Aponi White Feather
In the stillness of the early dawn, Aponi White-Feather lay on her bed, her long black hair splayed like a giant fan across the white pillow.
From the corner of her bedroom, tiny slithers of light crept across the cold, wooden floor. Silently, she slipped from her bed padding across to the curtained window.
Aponi peeped tentatively through a small tear of the hanging hemp curtain. It WAS true!
After five long years she was home. In the breaking light she could just see the distant hills, an achingly beautiful amber highlighted by the rising sun.
More tears. She hadn’t cried this much since London when she heard her puppy had died.
Before leaving the room, she paused in silent prayer to Great Spirit acknowledging she had made it home safely. Across the empty kitchen and out onto the front porch, Aponi sat down on the top step lost in the magnificence of the view.
So familiar. It seemed only yesterday she sat here as a young girl dreaming of faraway places. Lost in her chores and family life, it didn’t seem possible back then.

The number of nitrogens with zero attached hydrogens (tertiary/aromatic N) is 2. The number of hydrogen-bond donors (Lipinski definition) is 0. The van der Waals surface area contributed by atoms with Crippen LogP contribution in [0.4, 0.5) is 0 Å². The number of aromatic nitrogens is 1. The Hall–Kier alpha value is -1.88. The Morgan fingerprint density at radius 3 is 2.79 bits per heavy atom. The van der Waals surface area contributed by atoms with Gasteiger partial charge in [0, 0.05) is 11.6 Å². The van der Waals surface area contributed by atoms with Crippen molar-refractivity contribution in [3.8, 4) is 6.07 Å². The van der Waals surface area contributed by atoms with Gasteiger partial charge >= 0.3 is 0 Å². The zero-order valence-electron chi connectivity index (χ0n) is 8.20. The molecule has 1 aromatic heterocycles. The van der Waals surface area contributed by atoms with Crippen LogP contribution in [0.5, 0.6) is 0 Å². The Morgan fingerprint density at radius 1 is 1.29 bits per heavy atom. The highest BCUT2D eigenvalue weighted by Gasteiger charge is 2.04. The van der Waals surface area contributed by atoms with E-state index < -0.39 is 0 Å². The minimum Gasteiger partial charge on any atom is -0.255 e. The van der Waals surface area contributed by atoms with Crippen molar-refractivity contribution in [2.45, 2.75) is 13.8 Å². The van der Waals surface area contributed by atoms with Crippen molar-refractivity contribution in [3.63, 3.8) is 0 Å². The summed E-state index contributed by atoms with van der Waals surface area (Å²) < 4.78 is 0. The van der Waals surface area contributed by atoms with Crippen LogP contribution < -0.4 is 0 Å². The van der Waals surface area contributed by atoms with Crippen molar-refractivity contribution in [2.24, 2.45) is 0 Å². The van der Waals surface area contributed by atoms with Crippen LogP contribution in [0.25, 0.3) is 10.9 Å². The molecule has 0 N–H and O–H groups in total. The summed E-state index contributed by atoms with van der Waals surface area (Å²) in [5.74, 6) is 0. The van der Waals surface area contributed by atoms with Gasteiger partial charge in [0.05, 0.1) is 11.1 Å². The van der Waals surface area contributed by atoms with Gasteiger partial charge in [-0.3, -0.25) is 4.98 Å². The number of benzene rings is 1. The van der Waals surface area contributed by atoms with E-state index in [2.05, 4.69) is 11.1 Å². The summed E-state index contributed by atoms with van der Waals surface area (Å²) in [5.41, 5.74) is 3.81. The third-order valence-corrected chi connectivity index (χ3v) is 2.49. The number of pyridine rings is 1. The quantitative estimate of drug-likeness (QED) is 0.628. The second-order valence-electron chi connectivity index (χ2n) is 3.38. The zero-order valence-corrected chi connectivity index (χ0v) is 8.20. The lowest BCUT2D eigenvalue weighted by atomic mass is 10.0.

Thank goodness for the kindness of Father Callahan who convinced her parents of her bright intellect. He was the one who rallied the local parish into fundraising for her college education.
‘Lakota girl awarded London work scholarship’ announced the local paper two years later. She was grateful for it all; grateful for the experience and grateful for her career as an art-history researcher for the museum in London.
Her thoughts drifted back to the present moment. Dropping her adopted ‘English’ name, Nicola, and reverting to her birth name Aponi felt so right.
Now, she heard soft shuffling sounds from behind. Standing up she greeted her elderly grandmother’s soft smile with a huge bear hug.
It wasn’t too late to learn the stories and ways of her people. Her heart rejoiced!